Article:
In 2017, Keith Haney and the Mid-West Pro Mod Series showed up to San Antonio with seven Pro Mod cars and he received plenty of ribbing for an inauspicious debut.
Just a few short seasons later, Haney appears to be getting the last laugh. Now known as the Summit Racing Equipment Mid-West Drag Racing Series presented by J&A Service, the average number of Pro Mods at a race has nearly quadrupled and the MWDRS has enjoyed steady growth in every measurable way.
They’ve added classes and racers – with the possibility of a gigantic addition for 2022 – kept and added sponsors, and built out an eclectic mix of track partners.
[Editor’s Note: This story originally appeared in DI #169, the State of Drag Issue, in July of 2021.]
With a couple months off this summer after a pair of race postponements due to weather, it gave Haney the perfect time to reflect on how far the MWDRS has come, what the future holds and how the 2021 season is shaping up to have a big finish.
To get to this point, Haney and the series first had to attract the interest of racers, tracks and sponsors, and they took a decidedly different approach. It started with making sure the tracks the MWDRS visited would benefit right off the bat from hosting a race.
“We want the tracks to make money because without them, we don’t have a place to race,” Haney says. “Co-owning Tulsa (Raceway Park), I know the inner parts of how a dragstrip works. I know the math, know what it takes. We give (tracks) the money up front so there’s no fighting at the end. There’s no burden with our series. Our deal doesn’t work that way.
“We give them a check when we walk in, they guarantee the purse and they keep everything else. That’s why we have tracks calling us all over the place.”
It’s part of what has made the Midwest-based series a success story and on track for seemingly long-term growth.
The series found a way to cater to Pro Mod racers living in the region who prefer all types of power adders, giving teams an opportunity to run with an organized, well-run group that promoted parity among the different combinations.
Top Sportsman and Top Dragster were added that next year, and Jr. Dragsters were included in the mix in 2020. In the middle of last season, the MWDRS also added Top Alcohol Funny Car, working with Jim and Annie Whiteley of J&A Service to bring a big purse and an entirely new aspect to the series, which is broadcast on Bangshift and now MAV-TV as well.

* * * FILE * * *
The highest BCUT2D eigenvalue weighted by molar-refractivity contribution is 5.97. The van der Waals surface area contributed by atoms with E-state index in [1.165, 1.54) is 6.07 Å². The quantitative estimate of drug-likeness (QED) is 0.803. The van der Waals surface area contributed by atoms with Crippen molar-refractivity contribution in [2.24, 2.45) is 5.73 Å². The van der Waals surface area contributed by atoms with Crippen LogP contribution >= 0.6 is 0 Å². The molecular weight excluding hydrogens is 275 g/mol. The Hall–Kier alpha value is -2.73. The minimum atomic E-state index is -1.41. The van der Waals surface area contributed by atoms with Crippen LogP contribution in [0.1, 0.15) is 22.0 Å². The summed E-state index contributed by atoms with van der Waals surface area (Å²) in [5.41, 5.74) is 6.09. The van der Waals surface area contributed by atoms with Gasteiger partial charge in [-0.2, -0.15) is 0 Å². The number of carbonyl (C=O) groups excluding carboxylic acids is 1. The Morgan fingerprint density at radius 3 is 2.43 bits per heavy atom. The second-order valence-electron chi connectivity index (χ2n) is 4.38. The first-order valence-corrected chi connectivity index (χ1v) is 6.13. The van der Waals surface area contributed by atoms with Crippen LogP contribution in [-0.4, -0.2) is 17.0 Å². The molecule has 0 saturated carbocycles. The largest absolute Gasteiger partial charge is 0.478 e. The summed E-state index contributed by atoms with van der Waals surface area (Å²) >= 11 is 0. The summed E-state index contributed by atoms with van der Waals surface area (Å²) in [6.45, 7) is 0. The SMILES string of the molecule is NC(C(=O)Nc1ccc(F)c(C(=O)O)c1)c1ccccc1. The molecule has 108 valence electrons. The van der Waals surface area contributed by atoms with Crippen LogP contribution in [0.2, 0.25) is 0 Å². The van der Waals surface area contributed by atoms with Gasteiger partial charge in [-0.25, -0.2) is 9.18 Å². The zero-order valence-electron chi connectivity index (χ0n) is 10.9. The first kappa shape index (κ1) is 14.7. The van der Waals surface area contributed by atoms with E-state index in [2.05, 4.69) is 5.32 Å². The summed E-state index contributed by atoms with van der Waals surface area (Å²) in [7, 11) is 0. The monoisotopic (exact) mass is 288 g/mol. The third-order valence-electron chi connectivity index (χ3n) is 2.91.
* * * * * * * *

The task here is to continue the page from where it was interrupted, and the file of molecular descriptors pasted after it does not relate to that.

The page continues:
“It’s amazing the racer following we’ve developed. We wanted to give racers a place to race for a good amount of money,” Haney says. “We are a working man’s organization. You can come in on Friday, run Friday and Saturday, and know you will not race on Sunday. That’s something that has been really good and people know that what we say, we’re going to do.”
That attention to detail and structure has also paid off in building sponsorship loyalty, working with a variety of partners who have meshed well with the series’ approach.
“They believe in us and we deliver on what we promise them,” Haney says. “The biggest factor is return on investment. We’re helping them grow their business.”
Haney is eager for a big finish in what’s been a roller-coaster of a season. The MWDRS last raced in early May in Tulsa, and due to weather-related event postponements, the series doesn’t return until Aug. 20-21 at SRCA Dragstrip in Great Bend, Kansas.
It’s one of a handful of new facilities on the MWDRS schedule this year and it sets up a big finish for the organization. The second Tulsa event will include two events and double the purse in one race weekend, hoping to cap off 2021 – and another year of growth – with a bang.
“(SRCA Dragstrip) has resurfaced the whole place. There’s enough parking for 400 cars on concrete. They’ve just been amazing and we’re excited to get there,” Haney says. “I can’t wait for these last handful of races to finish off the season.”
While the start and stop nature of the year has been frustrating, the MWDRS has pushed forward and may have something major to add for 2022.
Haney is in talks to add Top Fuel to the lineup next year, offering professional drivers in the nitro ranks another place to race. It would be a pair of qualifiers, an eight-car field and eighth-mile Top Fuel racing, and it continues to show the forward-thinking approach of the MWDRS.
“We’re always looking at ways to evolve and we’re always looking at different classes,” Haney says. “We’re getting a lot of great information and hopefully we have Top Fuel come on board in 2022. It’s just crazy how well the series has done. We’re not just a fly-by-night organization. We’re a force to be reckoned with.”